“People will do anything to alleviate anxiety.”
Dr. Arnold Rosen, Mad Men
With respect to the writers of Mad Men, anything may be an exaggeration, but it is an interesting point. We are living in a volatile world and many of us are experiencing feelings such as anxiety and confusion more frequently than in the past. These emotions can impact all areas of our lives, including the decisions we make. But just how much does our emotional state influence our decisions and behaviours? More specifically, how can our emotions affect our financial decisions?
Classical finance theory considers probabilities and outcomes as the key influences when making decisions. The standard practice is to assume emotionless decision making with efficient analysis of tradeoffs between alternatives. Behavioural finance, however, considers the influence emotions have on decision making.
Classical and behavioural theories are complementary as opposed to being in conflict. We use a blend of both approaches when making decisions. Business decisions, often considered an entirely rational exercise, can be improved by understanding how emotions interact with other motivations to drive our choices and behaviour – some of these emotions and their impacts are explored below.
Anticipatory emotions – emotions we experience in anticipation of a future event – can affect our decisions, as well as the speed at which we make them. Some research suggests that when we feel positive anticipatory emotions, we make decisions more quickly.
As an example, when offered the chance to invest in a project that is promoted as offering the potential for high returns, some people might feel hope and excitement in anticipation of making a profit. As a result, they might act quickly to invest without taking the time to research the project or whether this is a sound investment.
Conversely, some people might feel anxious or fearful at the thought of giving up an investment that they have held for a long time, though it no longer performs well. What if they sell off the investment, then it starts performing well again? As a result, they delay selling. In these cases, emotions override rational analysis and also affect the speed at which the decisions were made.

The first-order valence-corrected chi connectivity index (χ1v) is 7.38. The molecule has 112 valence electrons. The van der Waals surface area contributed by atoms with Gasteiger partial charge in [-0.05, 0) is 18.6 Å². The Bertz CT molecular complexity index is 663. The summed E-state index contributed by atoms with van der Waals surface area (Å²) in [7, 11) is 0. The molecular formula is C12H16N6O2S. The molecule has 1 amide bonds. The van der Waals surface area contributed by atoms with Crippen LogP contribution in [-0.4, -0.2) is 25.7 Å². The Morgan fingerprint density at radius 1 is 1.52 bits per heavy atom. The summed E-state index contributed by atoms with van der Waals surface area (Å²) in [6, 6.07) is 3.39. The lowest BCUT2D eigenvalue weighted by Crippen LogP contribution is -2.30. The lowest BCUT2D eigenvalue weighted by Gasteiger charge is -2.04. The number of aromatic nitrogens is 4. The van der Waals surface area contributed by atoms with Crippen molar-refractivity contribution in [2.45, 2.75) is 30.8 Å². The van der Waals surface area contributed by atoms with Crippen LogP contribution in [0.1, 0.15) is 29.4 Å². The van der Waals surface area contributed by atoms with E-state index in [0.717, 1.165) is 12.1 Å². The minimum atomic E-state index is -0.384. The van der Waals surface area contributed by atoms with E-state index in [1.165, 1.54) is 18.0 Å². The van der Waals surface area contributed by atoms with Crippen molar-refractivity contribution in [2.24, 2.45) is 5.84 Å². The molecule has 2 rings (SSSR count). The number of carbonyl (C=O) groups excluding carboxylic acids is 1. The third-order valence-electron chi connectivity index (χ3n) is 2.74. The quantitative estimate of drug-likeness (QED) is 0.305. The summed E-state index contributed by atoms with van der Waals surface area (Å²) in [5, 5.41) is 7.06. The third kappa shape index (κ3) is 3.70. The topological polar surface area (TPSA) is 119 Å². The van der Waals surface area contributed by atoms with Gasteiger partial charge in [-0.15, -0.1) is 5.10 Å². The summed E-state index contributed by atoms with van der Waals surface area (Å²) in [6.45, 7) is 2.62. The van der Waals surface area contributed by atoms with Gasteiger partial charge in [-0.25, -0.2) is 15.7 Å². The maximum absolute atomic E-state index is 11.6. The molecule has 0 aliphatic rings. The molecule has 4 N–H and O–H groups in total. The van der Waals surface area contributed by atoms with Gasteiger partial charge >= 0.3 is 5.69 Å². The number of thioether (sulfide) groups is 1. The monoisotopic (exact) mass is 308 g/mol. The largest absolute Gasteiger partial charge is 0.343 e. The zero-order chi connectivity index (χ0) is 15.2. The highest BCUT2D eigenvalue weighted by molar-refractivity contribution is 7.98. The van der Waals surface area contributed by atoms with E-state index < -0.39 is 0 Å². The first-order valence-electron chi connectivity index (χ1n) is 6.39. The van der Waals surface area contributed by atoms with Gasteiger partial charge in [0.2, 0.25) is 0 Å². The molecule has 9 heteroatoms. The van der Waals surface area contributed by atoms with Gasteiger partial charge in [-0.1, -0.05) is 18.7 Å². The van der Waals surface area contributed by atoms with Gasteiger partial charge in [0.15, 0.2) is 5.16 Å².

Visceral emotions are emotions that we feel very deeply and find it difficult to control or ignore. They operate at the subconscious level, separate from cognition and thinking, and include fear, hope, and dread. As an example, think about the panic and fear you would feel if you were charged by a grizzly bear.
Visceral emotions can have a significant effect on decision-making behavior. They can cause people to act against their self-interest with full knowledge they are doing so, and they can over-ride our cognition and thought processes.
Consider the “panic selling” that occurred in the stock market in 2008 and 2020, during which the fear of a market meltdown caused many people to sell at the “bottom” of the market and incur significant loss.
Errors in judgement often occur because individuals typically underestimate the influence of visceral factors when assessing their past, current, and future behaviour. For example, when a choice must be made, we typically underestimate the pain caused by prior similar choices. Therefore, we are more likely to choose a course of action similar to past decisions.
Projection bias and state of mind
Projection bias is a subconscious influence on decisions and relates to the role emotions have on decision making. Projection bias is a self-forecasting error, where we overestimate how much our future selves will share our current emotional state and beliefs.
This bias causes us to make short-sighted decisions since individuals disproportionately use their current emotional state to predict future states. For example, hungry shoppers buy relatively more, and make different selections, even though their future needs are equal to that of a comparable full shopper. Decisions made in a “hot” state, different than our normal state, will result in less satisfaction in the future.
Mitigating emotional impacts on financial decisions
This is not to say that emotional influences automatically lead to poor decisions. In fact, people with very low levels of emotion are less likely to conform to social norms and might experience harm as a result. Also, a lack of fear can lead to excessively risky choices.
Being self-aware of how emotions influence your decisions will enable you to assess if the influence is positive or negative and adjust appropriately. As a start, we can ask questions such as: Are the feelings I’m experiencing helpful or harmful? Are they based on facts? Are there other emotions that would be more beneficial?
Emotions are one aspect of effective decision making and taking the time to consider their impact can lead to more effective decisions.
Chris Wyman, CPA, CMA, is the vice president, learning and development at Learning Strategies Group, a company that provides tailored training services and learning solutions.